How can technology continue to enhance the customer experience?

Does it have limits before it starts to have an unintended negative impact?

Technology-backed service improvements in the legal sector typically deliver a customer experience that feels seamless, faster, and familiar. “Familiar” because it reflects day-to-day life where clients engage with Amazon, Uber, online banking services and so on. Today’s clients are comfortable online. They’re comfortable with chat bots. They like the option to call a service representative but also to be able to access the service through their mobile without making a call. They want easy access to their bills at anytime from anywhere.

With services and pricing so competitive, many organisations seek competitive advantage by kick-starting technical projects related to customer experience. Doing so without any real understanding of the customer journey is unlikely to deliver the desired improvements. The starting point has to be mapping the customer journey. As you map the journey, note the customer’s expectations, their pain points and those ’make or break’ touchpoints that define how they feel about your organisation. In this way, you can see what areas need improvement and at which stages technology might deliver benefits. Negative impacts occur when organisations employ technology for technologies sake – feeling pressurised to “digitally transform” without pausing to reflect on what’s truly needed.

Customer journey mapping highlights where service responsiveness, accuracy, knowledge, availability, reliability and so on is lacking. Increasingly organisations are choosing Robotic Process Automation (RPA) to revolutionise process efficiencies and deliver the very improvements needed. Put simply, RPA is just software (known as bots) that automates a process e.g. onboarding a client, invoicing, searching through files, providing answers to frequently asked questions and so on. By its very nature it provides those levels of response, accuracy, reliability etc. associated with a superior service experience.  We’re talking about immediate responses to client emails. 100% accurate billing. Bots are designed to handle and manage data, to open and ‘read’ emails, to scan and process documents, to screen scrape – so much that forms the bedrock of a legal firm’s service. Clients don’t need a human to send emails that acknowledge contact, or download, search and provide data. Clients don’t care if a bot does those tasks; they just want their issues resolved quickly without mistakes.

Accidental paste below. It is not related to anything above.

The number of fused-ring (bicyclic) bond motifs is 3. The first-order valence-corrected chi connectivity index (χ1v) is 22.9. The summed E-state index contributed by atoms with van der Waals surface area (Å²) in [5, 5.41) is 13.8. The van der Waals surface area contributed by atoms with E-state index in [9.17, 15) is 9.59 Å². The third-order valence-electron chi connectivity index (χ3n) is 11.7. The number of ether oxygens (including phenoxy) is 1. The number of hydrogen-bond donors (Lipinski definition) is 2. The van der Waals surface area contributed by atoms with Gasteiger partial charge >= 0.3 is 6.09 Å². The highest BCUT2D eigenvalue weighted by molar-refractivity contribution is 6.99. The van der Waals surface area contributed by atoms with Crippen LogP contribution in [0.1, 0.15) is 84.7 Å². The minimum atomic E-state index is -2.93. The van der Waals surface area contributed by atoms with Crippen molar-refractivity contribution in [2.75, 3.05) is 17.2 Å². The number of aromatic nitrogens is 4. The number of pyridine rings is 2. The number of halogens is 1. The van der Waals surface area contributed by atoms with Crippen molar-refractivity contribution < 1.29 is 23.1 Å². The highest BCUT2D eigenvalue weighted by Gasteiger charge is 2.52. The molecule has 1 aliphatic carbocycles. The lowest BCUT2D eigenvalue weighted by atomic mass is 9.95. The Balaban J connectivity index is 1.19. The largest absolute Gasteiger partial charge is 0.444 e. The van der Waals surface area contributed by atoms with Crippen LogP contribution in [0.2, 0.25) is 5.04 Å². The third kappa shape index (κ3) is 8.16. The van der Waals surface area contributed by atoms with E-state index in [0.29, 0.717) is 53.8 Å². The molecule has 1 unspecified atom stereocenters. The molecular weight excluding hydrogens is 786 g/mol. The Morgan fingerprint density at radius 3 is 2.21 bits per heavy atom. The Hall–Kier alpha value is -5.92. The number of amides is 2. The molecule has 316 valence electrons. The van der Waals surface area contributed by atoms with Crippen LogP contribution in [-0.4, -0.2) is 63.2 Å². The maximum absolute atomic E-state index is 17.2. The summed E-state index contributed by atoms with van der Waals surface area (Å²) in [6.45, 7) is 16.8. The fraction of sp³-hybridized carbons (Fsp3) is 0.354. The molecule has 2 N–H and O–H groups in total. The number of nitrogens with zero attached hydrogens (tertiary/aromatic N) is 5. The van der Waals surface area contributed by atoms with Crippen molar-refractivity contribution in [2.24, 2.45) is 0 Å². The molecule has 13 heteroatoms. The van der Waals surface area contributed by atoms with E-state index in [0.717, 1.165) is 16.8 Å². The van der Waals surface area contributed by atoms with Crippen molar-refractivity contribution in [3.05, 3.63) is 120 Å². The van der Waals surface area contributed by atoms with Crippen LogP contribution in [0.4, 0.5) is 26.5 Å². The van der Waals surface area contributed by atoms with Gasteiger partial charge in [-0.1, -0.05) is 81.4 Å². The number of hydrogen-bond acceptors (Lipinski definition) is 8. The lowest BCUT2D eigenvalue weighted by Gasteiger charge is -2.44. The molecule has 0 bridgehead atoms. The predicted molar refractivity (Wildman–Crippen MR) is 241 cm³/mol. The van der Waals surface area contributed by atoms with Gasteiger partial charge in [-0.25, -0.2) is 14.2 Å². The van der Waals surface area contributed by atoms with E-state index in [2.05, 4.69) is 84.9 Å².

Without question, there are points in the journey where a human touch is what is required. Any task that requires creativity, ingenuity or empathy is better suited to a human than a bot.  Using RPA for the logical tasks liberates your employees to focus on clients that need a human connection. The future holds this combination of human workers and bots delivering the customer experience. The bots can handle processes such as service ticketing, document processing (including customer forms and applications), contact centre operations, order processing, data allocation and reporting, and customer data management, data validation and checks – the repetitive, logical tasks. Your employees will drive improvements using their emotional intelligence. RPA is a huge opportunity to complement your employee’s abilities to overcome customer hurdles and deliver an experience fit for today’s competitive landscape and the future.

3rd August 2021


Related Resources


Embracing the Future: How the Legal Sector can Adopt Robotic Process Automation (RPA) for Their Operations


Expert Insight: Innovating through Automation: Your Roadmap to Optimal RPA Software Selection

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